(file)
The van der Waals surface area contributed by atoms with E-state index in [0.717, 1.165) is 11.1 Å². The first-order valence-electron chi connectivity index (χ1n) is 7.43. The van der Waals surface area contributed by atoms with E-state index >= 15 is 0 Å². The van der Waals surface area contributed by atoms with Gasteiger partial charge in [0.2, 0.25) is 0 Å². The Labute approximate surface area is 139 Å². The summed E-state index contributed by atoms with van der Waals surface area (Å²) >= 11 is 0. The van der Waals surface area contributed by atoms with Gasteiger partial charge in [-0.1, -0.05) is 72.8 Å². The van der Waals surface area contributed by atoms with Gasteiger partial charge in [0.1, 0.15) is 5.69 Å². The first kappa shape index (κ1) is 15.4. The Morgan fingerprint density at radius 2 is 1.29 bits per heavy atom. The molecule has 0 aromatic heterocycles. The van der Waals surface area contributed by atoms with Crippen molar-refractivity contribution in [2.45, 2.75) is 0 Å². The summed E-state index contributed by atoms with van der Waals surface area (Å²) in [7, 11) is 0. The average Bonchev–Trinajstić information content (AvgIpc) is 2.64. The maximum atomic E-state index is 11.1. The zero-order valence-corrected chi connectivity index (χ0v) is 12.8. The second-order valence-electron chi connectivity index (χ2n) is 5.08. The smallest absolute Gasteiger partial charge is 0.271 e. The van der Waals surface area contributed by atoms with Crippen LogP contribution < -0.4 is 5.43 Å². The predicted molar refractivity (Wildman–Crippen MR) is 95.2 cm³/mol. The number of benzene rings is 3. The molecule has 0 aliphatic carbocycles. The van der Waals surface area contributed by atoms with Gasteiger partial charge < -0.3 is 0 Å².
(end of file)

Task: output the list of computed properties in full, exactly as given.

The van der Waals surface area contributed by atoms with E-state index in [0.717, 1.165) is 11.1 Å². The first-order valence-electron chi connectivity index (χ1n) is 7.43. The van der Waals surface area contributed by atoms with E-state index >= 15 is 0 Å². The van der Waals surface area contributed by atoms with Gasteiger partial charge in [0.2, 0.25) is 0 Å². The Labute approximate surface area is 139 Å². The summed E-state index contributed by atoms with van der Waals surface area (Å²) >= 11 is 0. The van der Waals surface area contributed by atoms with Gasteiger partial charge in [-0.1, -0.05) is 72.8 Å². The van der Waals surface area contributed by atoms with Gasteiger partial charge in [0.1, 0.15) is 5.69 Å². The first kappa shape index (κ1) is 15.4. The Morgan fingerprint density at radius 2 is 1.29 bits per heavy atom. The molecule has 0 aromatic heterocycles. The van der Waals surface area contributed by atoms with Crippen molar-refractivity contribution in [2.45, 2.75) is 0 Å². The summed E-state index contributed by atoms with van der Waals surface area (Å²) in [7, 11) is 0. The average Bonchev–Trinajstić information content (AvgIpc) is 2.64. The maximum atomic E-state index is 11.1. The zero-order valence-corrected chi connectivity index (χ0v) is 12.8. The second-order valence-electron chi connectivity index (χ2n) is 5.08. The smallest absolute Gasteiger partial charge is 0.271 e. The van der Waals surface area contributed by atoms with Crippen LogP contribution < -0.4 is 5.43 Å². The predicted molar refractivity (Wildman–Crippen MR) is 95.2 cm³/mol. The number of benzene rings is 3. The molecule has 0 aliphatic carbocycles. The van der Waals surface area contributed by atoms with Gasteiger partial charge < -0.3 is 0 Å².